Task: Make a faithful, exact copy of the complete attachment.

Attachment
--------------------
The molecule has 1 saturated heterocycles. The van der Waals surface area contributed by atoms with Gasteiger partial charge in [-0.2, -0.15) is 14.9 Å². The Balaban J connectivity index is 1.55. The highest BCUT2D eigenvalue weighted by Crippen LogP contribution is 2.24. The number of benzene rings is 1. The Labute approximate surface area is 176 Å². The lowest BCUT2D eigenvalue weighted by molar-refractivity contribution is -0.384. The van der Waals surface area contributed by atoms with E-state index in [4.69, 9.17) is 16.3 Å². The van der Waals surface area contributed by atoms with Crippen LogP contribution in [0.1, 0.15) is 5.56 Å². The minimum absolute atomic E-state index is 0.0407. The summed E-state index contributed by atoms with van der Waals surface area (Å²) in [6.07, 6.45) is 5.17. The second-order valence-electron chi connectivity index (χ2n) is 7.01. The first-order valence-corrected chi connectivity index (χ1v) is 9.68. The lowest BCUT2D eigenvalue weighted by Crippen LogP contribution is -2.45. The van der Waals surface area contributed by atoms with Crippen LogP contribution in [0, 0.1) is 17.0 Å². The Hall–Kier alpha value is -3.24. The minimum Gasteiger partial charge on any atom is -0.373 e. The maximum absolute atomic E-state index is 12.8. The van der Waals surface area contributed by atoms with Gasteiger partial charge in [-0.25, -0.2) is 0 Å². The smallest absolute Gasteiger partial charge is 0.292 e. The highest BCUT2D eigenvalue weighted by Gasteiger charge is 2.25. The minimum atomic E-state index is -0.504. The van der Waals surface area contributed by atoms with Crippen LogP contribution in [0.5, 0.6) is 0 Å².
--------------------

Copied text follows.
The molecule has 1 saturated heterocycles. The van der Waals surface area contributed by atoms with Gasteiger partial charge in [-0.2, -0.15) is 14.9 Å². The Balaban J connectivity index is 1.55. The highest BCUT2D eigenvalue weighted by Crippen LogP contribution is 2.24. The number of benzene rings is 1. The Labute approximate surface area is 176 Å². The lowest BCUT2D eigenvalue weighted by molar-refractivity contribution is -0.384. The van der Waals surface area contributed by atoms with E-state index in [4.69, 9.17) is 16.3 Å². The van der Waals surface area contributed by atoms with Crippen LogP contribution in [0.1, 0.15) is 5.56 Å². The minimum absolute atomic E-state index is 0.0407. The summed E-state index contributed by atoms with van der Waals surface area (Å²) in [6.07, 6.45) is 5.17. The second-order valence-electron chi connectivity index (χ2n) is 7.01. The first-order valence-corrected chi connectivity index (χ1v) is 9.68. The lowest BCUT2D eigenvalue weighted by Crippen LogP contribution is -2.45. The van der Waals surface area contributed by atoms with Crippen LogP contribution in [0, 0.1) is 17.0 Å². The Hall–Kier alpha value is -3.24. The minimum Gasteiger partial charge on any atom is -0.373 e. The maximum absolute atomic E-state index is 12.8. The van der Waals surface area contributed by atoms with Gasteiger partial charge in [-0.25, -0.2) is 0 Å². The smallest absolute Gasteiger partial charge is 0.292 e. The highest BCUT2D eigenvalue weighted by Gasteiger charge is 2.25. The minimum atomic E-state index is -0.504. The van der Waals surface area contributed by atoms with Crippen LogP contribution in [0.5, 0.6) is 0 Å².